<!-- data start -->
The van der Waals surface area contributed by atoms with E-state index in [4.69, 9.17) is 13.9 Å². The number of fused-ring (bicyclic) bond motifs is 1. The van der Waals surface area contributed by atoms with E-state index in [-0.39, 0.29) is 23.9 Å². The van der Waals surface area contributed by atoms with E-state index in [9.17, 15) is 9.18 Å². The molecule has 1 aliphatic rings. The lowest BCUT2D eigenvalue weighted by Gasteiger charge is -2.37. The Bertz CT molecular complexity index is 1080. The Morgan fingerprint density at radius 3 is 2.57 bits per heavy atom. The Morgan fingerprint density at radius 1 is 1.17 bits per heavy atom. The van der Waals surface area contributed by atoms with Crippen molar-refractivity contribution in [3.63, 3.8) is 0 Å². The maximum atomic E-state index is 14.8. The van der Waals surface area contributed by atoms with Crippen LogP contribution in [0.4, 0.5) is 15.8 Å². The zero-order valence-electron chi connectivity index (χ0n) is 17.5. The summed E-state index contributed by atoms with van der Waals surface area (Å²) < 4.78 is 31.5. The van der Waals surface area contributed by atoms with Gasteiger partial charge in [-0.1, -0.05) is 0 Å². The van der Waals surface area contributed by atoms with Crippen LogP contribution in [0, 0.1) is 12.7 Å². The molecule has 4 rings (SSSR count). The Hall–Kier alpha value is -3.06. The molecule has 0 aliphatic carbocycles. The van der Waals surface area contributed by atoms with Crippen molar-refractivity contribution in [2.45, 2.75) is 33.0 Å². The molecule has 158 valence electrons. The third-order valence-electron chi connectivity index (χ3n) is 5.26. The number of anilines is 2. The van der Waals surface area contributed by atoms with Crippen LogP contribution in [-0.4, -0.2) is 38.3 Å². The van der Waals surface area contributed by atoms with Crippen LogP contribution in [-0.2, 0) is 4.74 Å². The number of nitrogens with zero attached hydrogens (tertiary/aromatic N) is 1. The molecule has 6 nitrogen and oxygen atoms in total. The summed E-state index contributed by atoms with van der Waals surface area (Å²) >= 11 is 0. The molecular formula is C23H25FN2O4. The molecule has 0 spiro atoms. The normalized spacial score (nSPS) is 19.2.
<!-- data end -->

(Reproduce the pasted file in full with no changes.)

The van der Waals surface area contributed by atoms with E-state index in [4.69, 9.17) is 13.9 Å². The number of fused-ring (bicyclic) bond motifs is 1. The van der Waals surface area contributed by atoms with E-state index in [-0.39, 0.29) is 23.9 Å². The van der Waals surface area contributed by atoms with E-state index in [9.17, 15) is 9.18 Å². The molecule has 1 aliphatic rings. The lowest BCUT2D eigenvalue weighted by Gasteiger charge is -2.37. The Bertz CT molecular complexity index is 1080. The Morgan fingerprint density at radius 3 is 2.57 bits per heavy atom. The Morgan fingerprint density at radius 1 is 1.17 bits per heavy atom. The van der Waals surface area contributed by atoms with Crippen molar-refractivity contribution in [3.63, 3.8) is 0 Å². The maximum atomic E-state index is 14.8. The van der Waals surface area contributed by atoms with Crippen LogP contribution in [0.4, 0.5) is 15.8 Å². The zero-order valence-electron chi connectivity index (χ0n) is 17.5. The summed E-state index contributed by atoms with van der Waals surface area (Å²) < 4.78 is 31.5. The van der Waals surface area contributed by atoms with Gasteiger partial charge in [-0.1, -0.05) is 0 Å². The van der Waals surface area contributed by atoms with Crippen LogP contribution in [0, 0.1) is 12.7 Å². The molecule has 4 rings (SSSR count). The Hall–Kier alpha value is -3.06. The molecule has 0 aliphatic carbocycles. The van der Waals surface area contributed by atoms with Crippen molar-refractivity contribution in [2.45, 2.75) is 33.0 Å². The molecule has 158 valence electrons. The third-order valence-electron chi connectivity index (χ3n) is 5.26. The number of anilines is 2. The van der Waals surface area contributed by atoms with Crippen LogP contribution in [-0.4, -0.2) is 38.3 Å². The van der Waals surface area contributed by atoms with Crippen LogP contribution in [-0.2, 0) is 4.74 Å². The number of nitrogens with zero attached hydrogens (tertiary/aromatic N) is 1. The molecule has 6 nitrogen and oxygen atoms in total. The summed E-state index contributed by atoms with van der Waals surface area (Å²) >= 11 is 0. The molecular formula is C23H25FN2O4. The molecule has 0 spiro atoms. The normalized spacial score (nSPS) is 19.2.